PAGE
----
Ronald Martinez/Getty Images

“Tony is our No. 1 quarterback,” Jerry Jones said Sunday night, settling a Cowboys quarterback controversy that’s really just getting started.


Tony Romo is expected to be healthy enough to play as soon as Week 8, a Sunday night game against the Eagles, perhaps with first place in the division on the line. But in his place, rookie Dak Prescott has been the biggest surprise of the first quarter of the NFL season. The fourth-round draft pick hasn’t thrown an interception (and has only one turnover total) in 155 attempts, just seven passes shy of Tom Brady’s record of 162 throws without a pick to start a career. Prescott has completed 69 percent of his passes, which ties him for third among quarterbacks with at least 100 attempts. He’s thrown for four touchdowns, and rushed for three more. And most importantly, he’s won four in a row, the latest being Sunday’s routine hand-wipe of the Bengals. Prescott has done all this even with Dez Bryant missing the last two games with an injury. The Cowboys are in first place in the NFC East, and Jones is prepared to bench Prescott anyway.

Romo, out since the preseason with a compression fracture in his back, is 15-4 in his last 19 starts dating back to 2014. He also counts $20.8 million against the cap this season, which would make him the league’s most expensive backup if he were to sit. Romo is under contract through 2019, and he’s had his deal restructured twice, thus kicking some of the cap implications down the road. The Cowboys would have to eat nearly $20 million in dead money if they were to cut him before next year, and that figure is still nearly $9 million in 2018 before dropping to $3.2 million in the final year of the deal. But Romo made just four starts last season because of a pair of broken collarbones. And the Cowboys have constructed an offense that’s completely built up around the quarterback position, which has made it the perfect place for Prescott to thrive in ways sub-replacement-level backups like Matt Cassel, Brandon Weeden, and Kellen Moore couldn’t.


The Cowboys’ offensive line has been terrific for a while, especially left tackle Tyron Smith, center Travis Frederick, and right guard Zack Martin, but their decision to draft Ezekiel Elliott at No. 4 overall—thereby defying conventional wisdom about using a pick that high on a running back in today’s pass-happy league—has been the perfect complement to what that O-line brings. Through five games, Elliott leads the league in rushing, and the Cowboys are one of just three teams (along with the Patriots and the 49ers) to have run the ball more than they’ve thrown it.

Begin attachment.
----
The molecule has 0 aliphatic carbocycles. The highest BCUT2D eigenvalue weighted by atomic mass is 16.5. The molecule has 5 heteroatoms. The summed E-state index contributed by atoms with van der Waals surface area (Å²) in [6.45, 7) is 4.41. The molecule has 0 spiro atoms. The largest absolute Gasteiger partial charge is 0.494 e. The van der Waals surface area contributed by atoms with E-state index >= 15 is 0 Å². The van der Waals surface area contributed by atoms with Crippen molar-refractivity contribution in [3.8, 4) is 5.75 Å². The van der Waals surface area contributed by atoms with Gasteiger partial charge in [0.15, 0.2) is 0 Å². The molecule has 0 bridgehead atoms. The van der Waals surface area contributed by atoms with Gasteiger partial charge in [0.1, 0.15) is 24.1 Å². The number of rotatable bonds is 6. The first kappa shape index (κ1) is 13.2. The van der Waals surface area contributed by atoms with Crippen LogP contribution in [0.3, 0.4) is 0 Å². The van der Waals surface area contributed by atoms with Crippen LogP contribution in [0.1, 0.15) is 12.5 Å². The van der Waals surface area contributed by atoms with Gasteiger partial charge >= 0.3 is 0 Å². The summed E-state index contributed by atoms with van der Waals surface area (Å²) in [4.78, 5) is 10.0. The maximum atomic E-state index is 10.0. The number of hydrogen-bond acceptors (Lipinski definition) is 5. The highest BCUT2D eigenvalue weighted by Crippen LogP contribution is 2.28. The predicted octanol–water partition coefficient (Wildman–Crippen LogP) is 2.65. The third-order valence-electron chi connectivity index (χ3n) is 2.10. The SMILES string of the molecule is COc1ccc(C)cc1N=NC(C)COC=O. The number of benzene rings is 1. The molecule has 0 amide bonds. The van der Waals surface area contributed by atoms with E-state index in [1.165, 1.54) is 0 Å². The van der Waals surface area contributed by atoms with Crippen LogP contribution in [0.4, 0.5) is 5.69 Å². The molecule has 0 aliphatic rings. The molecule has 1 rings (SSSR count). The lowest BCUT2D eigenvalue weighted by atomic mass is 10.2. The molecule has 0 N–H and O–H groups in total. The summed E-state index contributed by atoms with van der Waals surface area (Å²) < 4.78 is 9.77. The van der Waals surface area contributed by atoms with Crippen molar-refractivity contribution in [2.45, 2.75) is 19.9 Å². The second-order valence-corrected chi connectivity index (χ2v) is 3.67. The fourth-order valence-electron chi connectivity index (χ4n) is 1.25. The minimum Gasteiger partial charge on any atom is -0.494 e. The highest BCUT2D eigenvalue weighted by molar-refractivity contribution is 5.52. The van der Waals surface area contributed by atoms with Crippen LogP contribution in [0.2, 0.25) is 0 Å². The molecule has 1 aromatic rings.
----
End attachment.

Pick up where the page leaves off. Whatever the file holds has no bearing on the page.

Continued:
Dallas has successfully tailored its offense for Prescott, without completely reducing him to a check-down artist. While most of Prescott’s passes have been at or near the line of scrimmage, he’s still 27-for-40 for 453 yards on throws that have traveled 10-to-19 yards through the air, per Pro Football Focus. Prescott is distributing the ball all over the field, too: Six of his targets have at least eight catches, and six completions have gone to the left side of the field, with eight to the right, and 13 down the middle. Three of Prescott’s four TD passes have also come in the 10-to-19-yard range. Also, per PFF, defenses can’t sell out to get after Prescott because of his own ability to run: He’s only been pressured on 34 percent of his dropbacks, and he’s only been blitzed 29 percent of the time.

A streamlined offense does not mean a predictable one, in this case. Offensive coordinator Scott Linehan has structured the system to get Prescott out of the pocket more often, in addition to incorporating some zone-read stuff and the occasional no-huddle look. So it’s stripped down, but it’s also juiced up to play to Prescott’s strengths. And it’s been effective enough through five games to start wondering it it might be as or more effective than what the Cowboys run with Romo.


With Romo, however, the Cowboys believe they can be even better, according to CBS’s Jason La Canfora:

The Cowboys are running a constricted version of the offense for him and astutely simplifying some things for him, and its scope should expand significantly with Romo back.


The Cowboys staff believes the downfield element and multiplicity of their offense could increase significantly under Romo.

That may well be true, especially with the deep threat Romo provides once Bryant gets healthy. These are questions about differences in philosophies, after all, and there aren’t really any right or wrong answers here. The league has seen plenty of quarterbacks develop by sitting and learning, and it might not be the end of the world for Prescott to spend time behind Romo. But right now, with Prescott, the Cowboys are winning. That complicates things even further.